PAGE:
The “Dirty Dozen” is a list of common tax scams compiled by the IRS for more than 20 years to alert taxpayers and the tax professional community about tax scams and other fraudulent schemes. Designed to raise awareness among taxpayers and others who may not always be aware of developments involving tax administration, it includes potentially abusive arrangements that taxpayers should avoid. Let’s take a look at this year’s “Dirty Dozen” tax scams:
1. Use of Charitable Remainder Annuity Trust (CRAT) to Eliminate Taxable Gain
In this transaction, appreciated property is transferred to a CRAT. Taxpayers improperly claim the transfer of the appreciated assets to the CRAT in and of itself gives those assets a step-up in basis to fair market value as if they had been sold to the trust. The CRAT then sells the property but does not recognize gain due to the claimed step-up in basis. The CRAT then uses the proceeds to purchase a single premium immediate annuity (SPIA). The beneficiary reports, as income, only a small portion of the annuity received from the SPIA. Through a misapplication of the law relating to CRATs, the beneficiary treats the remaining payment as an excluded portion representing a return of investment for which no tax is due.
2. Maltese (or Other Foreign) Pension Arrangements Misusing Treaty
In these transactions, U.S. citizens or U.S. residents attempt to avoid U.S. tax by making contributions to certain foreign individual retirement arrangements in Malta (or possibly other foreign countries). In these transactions, the individual typically lacks a local connection. Local law allows contributions in a form other than cash or does not limit the amount of contributions by reference to income earned from employment or self-employment activities. By improperly asserting the foreign arrangement is a “pension fund” for U.S. tax treaty purposes, the U.S. taxpayer misconstrues the relevant treaty to improperly claim an exemption from U.S. income tax on earnings in and distributions from the foreign arrangement.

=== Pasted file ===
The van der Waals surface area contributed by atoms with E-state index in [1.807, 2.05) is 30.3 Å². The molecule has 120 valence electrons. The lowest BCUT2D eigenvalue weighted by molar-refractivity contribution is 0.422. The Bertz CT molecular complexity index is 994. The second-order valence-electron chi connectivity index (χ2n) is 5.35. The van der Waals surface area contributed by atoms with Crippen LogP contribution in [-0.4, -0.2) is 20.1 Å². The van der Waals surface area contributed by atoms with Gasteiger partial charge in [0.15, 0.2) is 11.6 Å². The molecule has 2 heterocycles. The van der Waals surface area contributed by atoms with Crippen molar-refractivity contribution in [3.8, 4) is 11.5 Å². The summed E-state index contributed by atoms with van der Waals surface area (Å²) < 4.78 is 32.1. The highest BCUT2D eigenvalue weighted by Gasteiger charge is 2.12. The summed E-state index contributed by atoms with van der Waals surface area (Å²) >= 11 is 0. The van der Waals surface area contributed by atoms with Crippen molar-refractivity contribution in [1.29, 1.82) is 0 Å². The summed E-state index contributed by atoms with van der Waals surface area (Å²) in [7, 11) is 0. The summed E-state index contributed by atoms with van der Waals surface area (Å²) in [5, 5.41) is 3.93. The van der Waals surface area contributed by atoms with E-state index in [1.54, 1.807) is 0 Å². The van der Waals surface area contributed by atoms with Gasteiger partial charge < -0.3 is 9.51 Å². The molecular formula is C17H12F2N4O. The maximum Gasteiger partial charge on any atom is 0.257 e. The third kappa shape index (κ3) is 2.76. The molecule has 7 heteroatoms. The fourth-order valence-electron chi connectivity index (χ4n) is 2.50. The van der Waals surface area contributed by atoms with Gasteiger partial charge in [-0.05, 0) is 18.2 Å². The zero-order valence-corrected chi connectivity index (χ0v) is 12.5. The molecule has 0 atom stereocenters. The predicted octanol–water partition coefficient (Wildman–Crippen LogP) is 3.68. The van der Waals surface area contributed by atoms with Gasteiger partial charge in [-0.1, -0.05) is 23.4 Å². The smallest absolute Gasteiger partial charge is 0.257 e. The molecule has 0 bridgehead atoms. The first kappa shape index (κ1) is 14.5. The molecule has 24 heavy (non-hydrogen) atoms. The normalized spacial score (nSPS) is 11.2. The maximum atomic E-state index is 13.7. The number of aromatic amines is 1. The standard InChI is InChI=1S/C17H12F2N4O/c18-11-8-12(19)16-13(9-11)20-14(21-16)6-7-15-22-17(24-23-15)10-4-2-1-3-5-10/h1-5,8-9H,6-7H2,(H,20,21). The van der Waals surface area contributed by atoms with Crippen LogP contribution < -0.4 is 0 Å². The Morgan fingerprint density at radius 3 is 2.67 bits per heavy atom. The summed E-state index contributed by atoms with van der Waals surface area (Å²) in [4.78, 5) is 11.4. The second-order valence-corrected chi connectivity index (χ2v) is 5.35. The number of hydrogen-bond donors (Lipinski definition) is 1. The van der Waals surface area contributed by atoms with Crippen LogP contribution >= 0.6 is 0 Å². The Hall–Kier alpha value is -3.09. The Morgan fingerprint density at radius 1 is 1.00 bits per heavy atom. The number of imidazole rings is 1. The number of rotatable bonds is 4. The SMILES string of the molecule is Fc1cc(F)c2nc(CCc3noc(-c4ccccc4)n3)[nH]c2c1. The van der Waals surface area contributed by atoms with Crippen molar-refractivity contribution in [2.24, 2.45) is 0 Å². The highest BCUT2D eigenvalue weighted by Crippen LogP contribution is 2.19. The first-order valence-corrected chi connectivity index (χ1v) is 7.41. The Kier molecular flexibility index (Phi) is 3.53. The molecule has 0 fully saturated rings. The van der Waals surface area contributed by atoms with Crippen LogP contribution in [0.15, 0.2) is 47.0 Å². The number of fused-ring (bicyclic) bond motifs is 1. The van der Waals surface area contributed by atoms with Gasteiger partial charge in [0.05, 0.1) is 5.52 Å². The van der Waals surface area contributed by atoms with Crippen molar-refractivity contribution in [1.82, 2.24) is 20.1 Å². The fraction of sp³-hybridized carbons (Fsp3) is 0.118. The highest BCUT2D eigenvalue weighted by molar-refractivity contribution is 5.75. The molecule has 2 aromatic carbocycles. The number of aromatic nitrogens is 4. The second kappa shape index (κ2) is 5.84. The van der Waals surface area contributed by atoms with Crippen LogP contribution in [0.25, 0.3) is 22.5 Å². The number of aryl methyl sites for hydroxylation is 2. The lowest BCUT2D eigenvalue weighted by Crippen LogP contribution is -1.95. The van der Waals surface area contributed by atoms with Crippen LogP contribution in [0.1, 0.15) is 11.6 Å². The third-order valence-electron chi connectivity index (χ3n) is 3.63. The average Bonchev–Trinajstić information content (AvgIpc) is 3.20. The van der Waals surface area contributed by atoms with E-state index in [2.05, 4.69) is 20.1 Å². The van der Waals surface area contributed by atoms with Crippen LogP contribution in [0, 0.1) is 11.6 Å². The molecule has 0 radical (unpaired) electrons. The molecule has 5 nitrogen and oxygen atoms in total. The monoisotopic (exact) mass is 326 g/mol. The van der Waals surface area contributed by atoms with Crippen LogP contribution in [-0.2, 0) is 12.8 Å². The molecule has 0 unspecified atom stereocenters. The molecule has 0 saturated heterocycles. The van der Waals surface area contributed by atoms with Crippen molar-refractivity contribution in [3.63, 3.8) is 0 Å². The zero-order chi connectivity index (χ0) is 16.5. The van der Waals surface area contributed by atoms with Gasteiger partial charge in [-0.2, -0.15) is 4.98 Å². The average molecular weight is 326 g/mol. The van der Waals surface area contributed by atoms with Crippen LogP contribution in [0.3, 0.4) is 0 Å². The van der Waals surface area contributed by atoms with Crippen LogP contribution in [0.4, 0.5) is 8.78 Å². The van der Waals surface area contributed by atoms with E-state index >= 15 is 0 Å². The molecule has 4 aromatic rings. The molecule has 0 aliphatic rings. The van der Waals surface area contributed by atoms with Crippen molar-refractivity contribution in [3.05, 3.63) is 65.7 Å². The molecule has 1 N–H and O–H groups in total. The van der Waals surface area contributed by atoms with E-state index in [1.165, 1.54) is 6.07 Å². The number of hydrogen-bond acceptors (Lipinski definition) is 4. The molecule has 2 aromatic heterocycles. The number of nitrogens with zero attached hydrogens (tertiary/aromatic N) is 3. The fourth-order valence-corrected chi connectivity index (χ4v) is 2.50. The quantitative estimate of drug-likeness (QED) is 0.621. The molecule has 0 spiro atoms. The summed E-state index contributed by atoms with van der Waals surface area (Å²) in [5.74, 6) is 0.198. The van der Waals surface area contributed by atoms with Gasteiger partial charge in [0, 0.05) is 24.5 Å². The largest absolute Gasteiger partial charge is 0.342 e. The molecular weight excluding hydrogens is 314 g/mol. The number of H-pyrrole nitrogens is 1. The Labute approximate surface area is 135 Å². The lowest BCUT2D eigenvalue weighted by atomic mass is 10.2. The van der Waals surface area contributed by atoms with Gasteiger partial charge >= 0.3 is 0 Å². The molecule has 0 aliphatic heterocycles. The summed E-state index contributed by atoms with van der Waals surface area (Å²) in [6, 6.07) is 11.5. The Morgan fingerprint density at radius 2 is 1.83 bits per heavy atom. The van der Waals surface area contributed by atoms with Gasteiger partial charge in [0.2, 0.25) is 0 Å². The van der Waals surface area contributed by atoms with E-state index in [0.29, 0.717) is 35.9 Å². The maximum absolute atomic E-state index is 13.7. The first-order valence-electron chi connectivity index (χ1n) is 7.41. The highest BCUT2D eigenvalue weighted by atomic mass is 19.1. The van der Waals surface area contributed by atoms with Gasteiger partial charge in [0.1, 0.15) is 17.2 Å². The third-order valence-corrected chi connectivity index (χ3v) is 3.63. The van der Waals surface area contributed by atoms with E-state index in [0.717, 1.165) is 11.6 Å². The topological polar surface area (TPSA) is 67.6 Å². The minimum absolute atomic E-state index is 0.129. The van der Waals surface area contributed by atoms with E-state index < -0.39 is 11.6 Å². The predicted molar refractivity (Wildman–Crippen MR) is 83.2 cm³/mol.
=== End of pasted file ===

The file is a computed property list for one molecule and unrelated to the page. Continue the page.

3. Puerto Rican and Other Foreign Captive Insurance
In these transactions, U.S owners of closely held entities participate in a purported insurance arrangement with a Puerto Rican or other foreign corporation with cell arrangements or segregated asset plans in which the U.S. owner has a financial interest. The U.S.-based individual or entity claims deductions for the cost of “insurance coverage” provided by a fronting carrier, which reinsures the “coverage” with the foreign corporation. The characteristics of the purported insurance arrangements typically include one or more of the following: implausible risks covered, non-arm’s-length pricing, and lack of business purpose for entering into the arrangement.
4. Monetized Installment Sales
These transactions involve the inappropriate use of the installment sale rules under section 453 by a seller who effectively receives the sales proceeds through purported loans in the year of a sale of property. In a typical transaction, the seller enters into a contract to sell appreciated property to a buyer for cash and then purports to sell the same property to an intermediary in return for an installment note. The intermediary then purports to sell the property to the buyer and receives the cash purchase price. Through a series of related steps, the seller receives an amount equivalent to the sales price, less various transactional fees, in the form of a purported loan that is non-recourse and unsecured.